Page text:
It is an interesting coincidence that the Sanskrit word nirvana and the English word “spirit” both come from a root that means “wind.”  The word “spirit” means the wind sends our sails into the real life of a lived world.  Our calling as therapists is a spiritual endeavor.  We journey with our clients as they seek truth and beauty – we encourage our clients to access resources that enhance their physical, sexual and emotional well-being. Awareness of the spiritual components of our clients’ lives can be a rich therapeutic resource.  As clinicians, our own spiritual beliefs can help or hinder our clients’ journeys.  This workshop is designed to help clinicians explore and deepen their understanding of their own beliefs and worldviews and spark creative thinking about exploring spiritual themes and resources with clients.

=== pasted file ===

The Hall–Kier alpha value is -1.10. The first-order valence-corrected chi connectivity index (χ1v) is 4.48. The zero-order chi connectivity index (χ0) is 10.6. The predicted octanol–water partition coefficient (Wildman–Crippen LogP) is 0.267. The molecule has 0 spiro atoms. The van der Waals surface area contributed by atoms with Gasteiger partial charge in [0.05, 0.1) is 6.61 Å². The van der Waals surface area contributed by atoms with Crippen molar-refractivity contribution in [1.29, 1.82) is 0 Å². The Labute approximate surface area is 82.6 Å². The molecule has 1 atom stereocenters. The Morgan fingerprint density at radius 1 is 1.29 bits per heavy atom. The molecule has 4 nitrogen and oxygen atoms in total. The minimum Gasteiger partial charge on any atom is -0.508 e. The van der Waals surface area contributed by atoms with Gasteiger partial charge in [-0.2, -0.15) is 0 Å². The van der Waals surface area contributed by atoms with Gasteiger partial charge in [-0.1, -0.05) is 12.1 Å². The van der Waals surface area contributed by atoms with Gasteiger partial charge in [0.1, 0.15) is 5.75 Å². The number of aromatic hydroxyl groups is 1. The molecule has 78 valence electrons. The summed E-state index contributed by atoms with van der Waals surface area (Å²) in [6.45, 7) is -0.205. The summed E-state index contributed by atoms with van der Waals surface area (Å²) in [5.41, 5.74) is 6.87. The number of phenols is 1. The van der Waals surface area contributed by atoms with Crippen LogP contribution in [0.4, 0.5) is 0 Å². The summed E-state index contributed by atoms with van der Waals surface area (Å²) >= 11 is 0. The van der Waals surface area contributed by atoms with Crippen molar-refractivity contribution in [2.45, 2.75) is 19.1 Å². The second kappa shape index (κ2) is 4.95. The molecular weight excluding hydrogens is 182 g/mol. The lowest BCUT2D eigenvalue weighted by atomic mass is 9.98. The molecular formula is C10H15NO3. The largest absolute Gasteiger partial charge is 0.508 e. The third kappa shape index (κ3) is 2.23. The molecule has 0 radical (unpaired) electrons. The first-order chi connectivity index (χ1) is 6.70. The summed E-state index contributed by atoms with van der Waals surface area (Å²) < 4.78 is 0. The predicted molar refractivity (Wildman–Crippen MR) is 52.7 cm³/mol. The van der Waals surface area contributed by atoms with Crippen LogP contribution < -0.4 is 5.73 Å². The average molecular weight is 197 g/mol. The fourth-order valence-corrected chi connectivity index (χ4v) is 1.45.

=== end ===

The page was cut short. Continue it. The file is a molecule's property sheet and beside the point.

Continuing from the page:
Objectives:

  1. Discuss how to encourage clients to access resources that enhance their physical, sexual, and emotional well-being.
  2. Describe the process of helping clients experience serenity out of anxiety, joy out of depression, hope out of hopelessness, and courage out of fear.
  3. Describe how therapists create a safe haven for clients so that they can engage with the real world.

Intensive:  Healing from an Affair
Instructor:  April Westfall , Ph.D.
Date:  Monday, June 8, 2015
Time:  9:00 AM – 3:00 PM
CE credits: 5.5

Couples entering therapy following the discovery of an affair present with intensely painful and sometimes explosive affect. In the wake of the devastation, couples look to the therapist to instill hope for possible reconciliation and for an eventual return to normalcy.